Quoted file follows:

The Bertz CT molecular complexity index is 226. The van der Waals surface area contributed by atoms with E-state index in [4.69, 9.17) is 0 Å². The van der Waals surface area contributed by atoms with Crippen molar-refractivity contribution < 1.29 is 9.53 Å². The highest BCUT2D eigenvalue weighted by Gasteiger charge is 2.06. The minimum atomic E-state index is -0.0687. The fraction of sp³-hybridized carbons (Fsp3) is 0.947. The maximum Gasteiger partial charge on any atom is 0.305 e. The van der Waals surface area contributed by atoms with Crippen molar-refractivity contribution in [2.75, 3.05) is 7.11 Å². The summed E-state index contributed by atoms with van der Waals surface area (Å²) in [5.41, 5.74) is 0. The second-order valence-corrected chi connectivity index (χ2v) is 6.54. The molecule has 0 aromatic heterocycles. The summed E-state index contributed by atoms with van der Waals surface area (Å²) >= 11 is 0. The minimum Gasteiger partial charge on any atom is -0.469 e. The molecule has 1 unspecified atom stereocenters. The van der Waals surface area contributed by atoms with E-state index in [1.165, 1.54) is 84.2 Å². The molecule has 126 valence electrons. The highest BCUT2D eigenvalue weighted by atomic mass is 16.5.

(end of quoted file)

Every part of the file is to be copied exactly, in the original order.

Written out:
The Bertz CT molecular complexity index is 226. The van der Waals surface area contributed by atoms with E-state index in [4.69, 9.17) is 0 Å². The van der Waals surface area contributed by atoms with Crippen molar-refractivity contribution < 1.29 is 9.53 Å². The highest BCUT2D eigenvalue weighted by Gasteiger charge is 2.06. The minimum atomic E-state index is -0.0687. The fraction of sp³-hybridized carbons (Fsp3) is 0.947. The maximum Gasteiger partial charge on any atom is 0.305 e. The van der Waals surface area contributed by atoms with Crippen molar-refractivity contribution in [2.75, 3.05) is 7.11 Å². The summed E-state index contributed by atoms with van der Waals surface area (Å²) in [5.41, 5.74) is 0. The second-order valence-corrected chi connectivity index (χ2v) is 6.54. The molecule has 0 aromatic heterocycles. The summed E-state index contributed by atoms with van der Waals surface area (Å²) >= 11 is 0. The minimum Gasteiger partial charge on any atom is -0.469 e. The molecule has 1 unspecified atom stereocenters. The van der Waals surface area contributed by atoms with E-state index in [1.165, 1.54) is 84.2 Å². The molecule has 126 valence electrons. The highest BCUT2D eigenvalue weighted by atomic mass is 16.5.